29 Sep 2014

Alan starts the session with a brief introduction of the meaning of the aspiration of immeasurable equanimity and its etymology. Further, Alan elaborates on the differences of equanimity among the different vehicles.

In the context of the sravakayana, which is focused on the selflessness of persons (the emptiness of an autonomous, independent and permanent self), they realize the emptiness of self but not the emptiness of the skandhas, as they consider they are truly existent. Therefore, the practice of equanimity is for the sake of one’s own liberation, to purify their minds and attain nirvana in order to get rid of samsara. It is interesting to see that according to Buddhaghosa, the catalyst for equanimity is taking responsibility for one’s own actions. It is based on recognizing how karma works. Virtue brings happiness and non-virtue brings suffering.

In the mahayana context, in which wisdom and compassion work together as the two wings of a bird to fly, not only the self is empty of inherent existence but also the five skandhas. Because everything is mutually interdependent, there is no self without others and no others without self. Therefore, there is no difference between self and others. In this way, the realization of emptiness deepens the sense of equality between self and others and vice versa. Equanimity is an aspiration based in bodhicitta.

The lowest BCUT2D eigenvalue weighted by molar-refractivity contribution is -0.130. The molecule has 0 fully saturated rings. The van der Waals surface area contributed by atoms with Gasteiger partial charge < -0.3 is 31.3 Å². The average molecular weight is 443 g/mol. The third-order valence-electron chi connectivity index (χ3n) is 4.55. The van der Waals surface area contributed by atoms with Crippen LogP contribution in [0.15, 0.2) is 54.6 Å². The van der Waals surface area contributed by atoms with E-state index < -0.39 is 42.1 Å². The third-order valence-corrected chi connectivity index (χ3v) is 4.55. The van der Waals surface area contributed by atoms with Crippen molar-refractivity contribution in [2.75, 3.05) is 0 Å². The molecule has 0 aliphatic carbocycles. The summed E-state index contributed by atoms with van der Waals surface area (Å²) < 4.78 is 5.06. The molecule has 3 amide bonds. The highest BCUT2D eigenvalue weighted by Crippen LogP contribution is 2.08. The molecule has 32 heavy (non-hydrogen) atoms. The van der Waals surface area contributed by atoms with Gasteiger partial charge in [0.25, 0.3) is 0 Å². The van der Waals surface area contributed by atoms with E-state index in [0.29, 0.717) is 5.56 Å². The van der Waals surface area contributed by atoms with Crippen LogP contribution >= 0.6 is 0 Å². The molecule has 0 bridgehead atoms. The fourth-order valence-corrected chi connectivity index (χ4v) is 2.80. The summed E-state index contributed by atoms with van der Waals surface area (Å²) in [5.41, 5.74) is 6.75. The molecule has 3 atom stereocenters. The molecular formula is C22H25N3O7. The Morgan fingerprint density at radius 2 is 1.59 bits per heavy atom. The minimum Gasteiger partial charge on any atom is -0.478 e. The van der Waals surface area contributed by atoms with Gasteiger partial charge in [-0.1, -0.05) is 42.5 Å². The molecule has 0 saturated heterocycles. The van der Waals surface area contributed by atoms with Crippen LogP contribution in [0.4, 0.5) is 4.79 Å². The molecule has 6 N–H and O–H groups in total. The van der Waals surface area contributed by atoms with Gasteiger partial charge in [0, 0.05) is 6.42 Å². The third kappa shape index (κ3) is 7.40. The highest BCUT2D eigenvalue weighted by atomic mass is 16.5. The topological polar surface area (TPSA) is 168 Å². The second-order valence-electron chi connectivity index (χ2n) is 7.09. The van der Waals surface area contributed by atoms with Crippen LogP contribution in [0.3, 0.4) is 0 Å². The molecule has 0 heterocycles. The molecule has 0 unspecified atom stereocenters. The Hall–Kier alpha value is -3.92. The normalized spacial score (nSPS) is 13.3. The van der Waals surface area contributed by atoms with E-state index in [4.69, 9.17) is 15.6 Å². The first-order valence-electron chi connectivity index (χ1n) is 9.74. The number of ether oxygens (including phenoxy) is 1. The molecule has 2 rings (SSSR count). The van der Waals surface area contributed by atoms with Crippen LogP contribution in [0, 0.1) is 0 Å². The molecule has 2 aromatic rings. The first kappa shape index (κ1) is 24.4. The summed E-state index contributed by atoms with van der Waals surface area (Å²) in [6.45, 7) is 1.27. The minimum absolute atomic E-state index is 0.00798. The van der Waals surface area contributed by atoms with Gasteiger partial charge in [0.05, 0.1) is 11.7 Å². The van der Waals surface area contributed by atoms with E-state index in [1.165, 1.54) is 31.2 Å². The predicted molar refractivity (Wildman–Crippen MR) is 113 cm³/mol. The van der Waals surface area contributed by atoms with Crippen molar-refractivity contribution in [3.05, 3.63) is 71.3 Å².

From dzogchen perspective and having an insight into rigpa, one apprehends what is close as pristine awareness. And one apprehends what is far as samsara, especially when viewing others’ behavior and mental afflictions. Then, one generates the aspiration to release the preference for nirvana, which is what one has already tasted, and abide in equanimity without preference for samsara or nirvana, for adversity or felicity. In dzogchen, equanimity is the equality of samsara and nirvana. All displays of samsara and nirvana are equally pure, samsara being a display of rigpa.

Meditation starts at 40:17

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